Reading Woman of Substances
- Does the book offer a central idea or premise? What are the problems or issues raised? Are they personal, spiritual, societal, global, political, economic, medical, scientific?
- In the introduction the author explains that there are no convenient, universally accepted definitions of ‘addiction’ or the concept of having an ‘addictive personality’. What understanding of these two phrases did you reach upon finishing the book?
- Do the issues affect your life? How so – directly, on a daily basis, or more generally? Now, or sometime in the future?
- Some authors make assertions, only to walk away from them – without offering explanations. Does the author use such unsupported claims?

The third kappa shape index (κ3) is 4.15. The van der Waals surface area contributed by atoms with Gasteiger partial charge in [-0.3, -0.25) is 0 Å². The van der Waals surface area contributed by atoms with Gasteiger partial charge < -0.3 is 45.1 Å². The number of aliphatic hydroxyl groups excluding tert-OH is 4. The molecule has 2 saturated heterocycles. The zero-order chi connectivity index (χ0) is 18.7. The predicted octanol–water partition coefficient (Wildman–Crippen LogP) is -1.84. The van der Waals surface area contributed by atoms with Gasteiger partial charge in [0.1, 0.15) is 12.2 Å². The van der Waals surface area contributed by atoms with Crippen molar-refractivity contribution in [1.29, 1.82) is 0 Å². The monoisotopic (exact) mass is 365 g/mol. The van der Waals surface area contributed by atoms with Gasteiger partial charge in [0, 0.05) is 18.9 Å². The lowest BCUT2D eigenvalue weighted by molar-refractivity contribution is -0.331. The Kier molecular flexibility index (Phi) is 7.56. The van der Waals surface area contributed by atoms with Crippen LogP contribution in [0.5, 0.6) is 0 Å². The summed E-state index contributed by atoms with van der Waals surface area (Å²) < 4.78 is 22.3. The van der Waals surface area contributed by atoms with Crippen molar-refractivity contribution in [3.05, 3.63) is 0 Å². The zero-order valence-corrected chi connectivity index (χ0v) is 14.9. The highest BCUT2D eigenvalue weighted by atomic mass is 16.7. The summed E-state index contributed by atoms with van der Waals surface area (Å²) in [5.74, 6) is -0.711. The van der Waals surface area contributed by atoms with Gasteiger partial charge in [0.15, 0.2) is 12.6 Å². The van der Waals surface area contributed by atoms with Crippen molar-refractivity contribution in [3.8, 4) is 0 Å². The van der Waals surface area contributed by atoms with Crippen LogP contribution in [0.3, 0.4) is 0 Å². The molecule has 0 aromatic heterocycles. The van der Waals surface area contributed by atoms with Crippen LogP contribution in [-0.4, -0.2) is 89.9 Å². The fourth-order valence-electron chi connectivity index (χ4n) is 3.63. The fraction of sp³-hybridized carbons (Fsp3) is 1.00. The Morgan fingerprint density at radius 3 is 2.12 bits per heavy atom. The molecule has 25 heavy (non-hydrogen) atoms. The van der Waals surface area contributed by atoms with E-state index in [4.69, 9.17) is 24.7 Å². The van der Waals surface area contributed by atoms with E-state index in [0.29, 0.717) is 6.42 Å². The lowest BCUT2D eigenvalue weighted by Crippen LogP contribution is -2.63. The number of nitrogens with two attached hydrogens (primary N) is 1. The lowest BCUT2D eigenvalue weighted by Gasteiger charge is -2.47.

- In what areas does the author identify women as being let down? Can you think of real life examples in the news?
- What kind of language does the author use? Is it objective and dispassionate? Or passionate and earnest? Is it polemical, sarcastic? Does the language help or undercut the author's premise?
- Does the author – or can you – draw implications for the future? Are there long- or short-term consequences to the issues raised in the book? If so, are they positive or negative? Affirming or frightening?
- Does the author – or can you – offer solutions to the issues raised in the book? Who would implement those solutions? How probable is success?
- Does the author make a call to action to readers – individually or collectively? Is that call realistic? Idealistic? Achievable? Would readers be able to affect the desired outcome?
- Are the book's issues controversial? How so? And who is aligned on which sides of the issues? Where do you fall in that line-up?
- Can you point to specific passages that struck you personally – as interesting, profound, silly or shallow, incomprehensible, illuminating?
- Did you learn something new? Did it broaden your perspective about a personal or societal issue?
Questions 1, 3, 4, 6-12 are on loan from Lit Lovers.